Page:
I want to try making my palette a little more adventurous, which shouldn’t be that hard considering I’m one of the pickiest eaters to ever live. I’m trying to work up the nerve to eat fish, which I’m sure sounds entirely lame to many of you who have no qualms about consuming the scaly, slimy, creepy creatures. The furthest I’ll go into the pescatarian world is canned tuna or a nice piece of salmon that doesn’t have the slightest hint of fishiness to it. I’d like to figure out how to branch out a little bit, though, if for no other reason than the health benefits of eating fish more often. If I could find a piece of fish that looks, tastes, feels, and smells like chicken, I’d be golden. Chicken I can handle. Maybe it will just be a matter of getting past that first bite and then telling myself, “It’s not so bad…really! Just Swallow! Hurry up, get some water and wash it down!” But God help me if anyone ever puts a plate down in front of me with a fully intact cooked fish on it complete with tail, fins, scales, and eyeballs staring up at me and piercing my soul with its silent cry of “Please don’t eat me!” This part of my resolution will be broken before I even pick up a fork.

I’m also going to try opening myself up to new people as much as possible over this next year, even if it’s something as small as starting a conversation with a stranger in line at Walmart. I’ve kept myself pretty closed off for a long time now, and it might be time to start making some cracks in those walls I’ve spent so much time building up. I consider myself to be an introvert, much happier to be curled up with a book and a blanket than in a room full of people. But that sure can get lonely sometimes. So if the opportunity presents itself to start a new friendship or to rekindle an old one, I’m going to take it. It doesn’t mean I’ll turn into a social butterfly with tons of people around me all the time. That’s something I’ll never be simply because it’s not in my personality. But if I can widen my circle by at least a couple people, well, that might not be so bad.

This resolution is going to be a challenge for me, for sure. I’m a creature of habit. I don’t just have a routine, I thrive on a routine and without one, I turn into a scatterbrained loon. Almost everything I do is part of a routine, all the way down to which shoe I put on first when I’m getting dressed (it’s the right one, just in case you were wondering) and what time I go pee during the day while I’m at work. My weekdays generally consist of getting up, going to work, going to the gym (ok, ok, this isn’t every weekday, only when I can’t come up with a good excuse not to go), going home, feeding the dog and cat, feeding myself, watching some TV, getting ready for work the next day, going to bed, and resting up for the cycle to start all over again when my alarm is screeching and I hit snooze four or five times, just like I do every morning. It’s a routine that I haven’t altered very much over the years, and while it works for me and allows me to function, it can get a little monotonous sometimes. I don’t usually deal all that well when a wrench is thrown in there unexpectedly, kind of like a robot that has Kool-Aid thrown onto its circuit board – lots of squealing and smoke as the components go into full meltdown. So, I’m going to work on being a little more flexible, a little less rigid, and a little more accepting of new and different things even if they might throw off my normal every day routine. The older I get, the more I’ve learned that change isn’t always a bad thing. In fact, it can have some pretty great consequences if you can just accept it and let it happen.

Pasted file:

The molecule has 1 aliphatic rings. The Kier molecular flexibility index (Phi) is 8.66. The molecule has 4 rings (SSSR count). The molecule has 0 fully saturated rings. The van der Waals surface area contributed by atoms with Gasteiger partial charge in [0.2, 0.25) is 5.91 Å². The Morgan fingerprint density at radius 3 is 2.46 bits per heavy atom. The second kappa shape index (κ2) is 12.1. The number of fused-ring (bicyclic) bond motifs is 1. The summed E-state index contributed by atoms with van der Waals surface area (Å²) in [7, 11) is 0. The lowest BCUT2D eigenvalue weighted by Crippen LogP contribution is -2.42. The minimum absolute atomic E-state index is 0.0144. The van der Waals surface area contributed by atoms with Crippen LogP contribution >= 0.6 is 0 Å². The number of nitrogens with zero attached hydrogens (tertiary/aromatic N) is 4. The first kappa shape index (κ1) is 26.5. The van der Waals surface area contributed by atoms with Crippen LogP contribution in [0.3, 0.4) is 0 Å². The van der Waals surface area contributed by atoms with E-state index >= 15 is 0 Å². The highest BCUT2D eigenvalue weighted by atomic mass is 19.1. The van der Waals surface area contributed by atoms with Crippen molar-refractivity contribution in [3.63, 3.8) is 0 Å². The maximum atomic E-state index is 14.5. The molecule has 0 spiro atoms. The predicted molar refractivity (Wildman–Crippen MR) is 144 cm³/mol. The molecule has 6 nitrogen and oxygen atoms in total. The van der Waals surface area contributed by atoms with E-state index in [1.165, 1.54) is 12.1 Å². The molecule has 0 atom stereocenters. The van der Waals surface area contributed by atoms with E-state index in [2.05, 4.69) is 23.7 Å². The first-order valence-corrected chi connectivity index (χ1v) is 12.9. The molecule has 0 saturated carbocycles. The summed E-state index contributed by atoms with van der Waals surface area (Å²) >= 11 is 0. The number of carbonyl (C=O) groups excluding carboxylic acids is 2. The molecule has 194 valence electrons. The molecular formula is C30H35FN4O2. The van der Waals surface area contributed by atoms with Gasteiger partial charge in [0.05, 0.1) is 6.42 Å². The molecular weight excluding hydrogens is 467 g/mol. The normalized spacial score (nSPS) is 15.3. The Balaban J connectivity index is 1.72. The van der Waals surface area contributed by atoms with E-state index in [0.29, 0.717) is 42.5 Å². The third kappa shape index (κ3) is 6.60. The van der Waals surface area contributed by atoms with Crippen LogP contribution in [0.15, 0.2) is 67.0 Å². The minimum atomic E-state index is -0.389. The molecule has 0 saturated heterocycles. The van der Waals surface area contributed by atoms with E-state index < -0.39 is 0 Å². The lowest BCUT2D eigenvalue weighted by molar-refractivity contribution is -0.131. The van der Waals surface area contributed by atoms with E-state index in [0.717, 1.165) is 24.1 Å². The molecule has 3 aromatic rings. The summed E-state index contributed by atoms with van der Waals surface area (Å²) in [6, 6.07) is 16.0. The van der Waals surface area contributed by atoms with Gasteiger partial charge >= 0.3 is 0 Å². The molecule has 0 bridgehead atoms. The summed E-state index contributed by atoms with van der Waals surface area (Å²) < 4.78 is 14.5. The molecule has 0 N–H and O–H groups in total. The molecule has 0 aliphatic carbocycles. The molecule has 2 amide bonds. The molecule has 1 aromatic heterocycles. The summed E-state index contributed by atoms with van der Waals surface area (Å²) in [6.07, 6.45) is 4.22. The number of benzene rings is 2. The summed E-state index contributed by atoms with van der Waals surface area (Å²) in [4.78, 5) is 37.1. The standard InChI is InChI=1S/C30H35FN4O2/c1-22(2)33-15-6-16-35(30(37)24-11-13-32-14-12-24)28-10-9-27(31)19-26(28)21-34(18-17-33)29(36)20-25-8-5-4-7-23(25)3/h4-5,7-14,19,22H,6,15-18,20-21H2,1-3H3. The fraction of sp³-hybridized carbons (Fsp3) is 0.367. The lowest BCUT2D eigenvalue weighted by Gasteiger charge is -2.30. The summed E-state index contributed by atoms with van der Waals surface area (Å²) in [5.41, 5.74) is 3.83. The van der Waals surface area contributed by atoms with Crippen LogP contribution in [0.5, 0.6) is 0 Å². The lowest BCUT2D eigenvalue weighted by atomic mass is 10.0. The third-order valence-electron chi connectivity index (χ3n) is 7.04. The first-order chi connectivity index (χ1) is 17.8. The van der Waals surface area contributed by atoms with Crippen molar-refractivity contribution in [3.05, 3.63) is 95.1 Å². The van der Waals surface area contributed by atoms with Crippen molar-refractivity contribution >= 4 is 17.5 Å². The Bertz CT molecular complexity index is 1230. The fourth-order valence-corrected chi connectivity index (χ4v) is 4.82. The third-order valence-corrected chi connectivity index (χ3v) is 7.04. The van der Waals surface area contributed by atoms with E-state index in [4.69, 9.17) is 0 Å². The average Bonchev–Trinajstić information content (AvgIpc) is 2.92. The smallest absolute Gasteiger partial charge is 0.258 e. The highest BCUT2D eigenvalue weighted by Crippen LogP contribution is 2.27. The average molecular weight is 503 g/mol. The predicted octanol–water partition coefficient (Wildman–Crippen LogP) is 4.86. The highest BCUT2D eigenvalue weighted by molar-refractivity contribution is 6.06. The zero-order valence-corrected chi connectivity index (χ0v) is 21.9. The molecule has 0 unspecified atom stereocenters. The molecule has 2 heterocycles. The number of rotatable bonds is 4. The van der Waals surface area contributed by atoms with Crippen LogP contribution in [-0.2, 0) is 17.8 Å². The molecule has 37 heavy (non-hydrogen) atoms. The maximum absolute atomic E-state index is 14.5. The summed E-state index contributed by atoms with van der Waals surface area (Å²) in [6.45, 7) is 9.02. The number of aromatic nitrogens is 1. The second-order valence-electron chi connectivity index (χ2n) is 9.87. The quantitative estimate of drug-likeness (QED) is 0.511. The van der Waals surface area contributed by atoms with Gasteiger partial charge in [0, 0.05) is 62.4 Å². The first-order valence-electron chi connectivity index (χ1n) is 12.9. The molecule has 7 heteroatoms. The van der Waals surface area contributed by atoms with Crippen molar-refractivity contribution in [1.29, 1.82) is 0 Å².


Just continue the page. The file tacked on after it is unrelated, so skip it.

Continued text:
My second resolution is to listen to my heart more instead of always listening only to my head. I’m a thinker, an analyzer, a researcher, a planner. If a problem presents itself, my first reaction is to find the solution. To figure it out. To break it down piece by piece and analyze every little part of it until I have the answer. I look at it from every possible side until I have a clearer picture of what it is and how to conquer it. I’m not just a thinker, I’m an overthinker. The hamster inside my head rarely gets a break from running on that little wheel of his. There are some days when I’d love nothing more than to shoot that hamster with a tranquilizer dart. I also carry around a healthy dose of skepticism at all times, which I tend to apply to anything and everything, including most people. When someone does or says something – anything, really – my brain goes into overdrive trying to calculate his or her motives, figure out if he or she is being genuine, and detect even the slightest hint of deception. On the surface, it sounds like a serious case of paranoia, but I see it more as a mode of self-preservation. Trust is not something I hand out willy nilly. It most certainly has to be earned, but I realize that not trusting anyone creates an awful lot of isolation. So, I’m trying to find a healthy balance and that’s where listening to my heart comes in.

I have a strong gut instinct, the sixth sense that throws up red flags when something seems off, or sparks a little bit of hope when something seems right. My problem is that oftentimes I don’t listen to my gut, to my heart. My brain kicks in and starts doing its thing, analyzing and over-thinking every little detail and soon enough its whirring gets so loud that my instinct is drown out completely. Not listening to my gut has led me into heartache, disappointment, and frustration more than once. My heart is telling me, “Something isn’t right here, proceed with caution,” while my brain is saying, “I’ve done some quick calculations and it’s fine, there’s nothing wrong here.” I trick myself into believing what my brain says and dismiss completely what my heart says. On the other hand, I can’t think of a single time when I’ve just given in and followed that gut instinct and been let down. Not one. Maybe it’s because I hardly ever do it, so my frame of reference is a little skewed. I need to analyze this, to pick it apart and figure out what the solution is…See? There I go again. I can’t even write a simple blog without that damn hamster running amok.

In any case, that’s my goal, to find the in between and not to overthink everything. Not to think myself out of an opportunity, a chance, or an experience when my gut is telling me to just let go and give it a try. Like the first resolution, this one is definitely going to be a challenge and I have a feeling my skeptical brain won’t back off without a fight. But, I’m going to work on it and I’ll see how it goes. Come December 31, I might be just as frustrated and disappointed as I have been with past resolutions, but for whatever reason, this time my gut is telling me I won’t be. I think I’ll listen to it this time.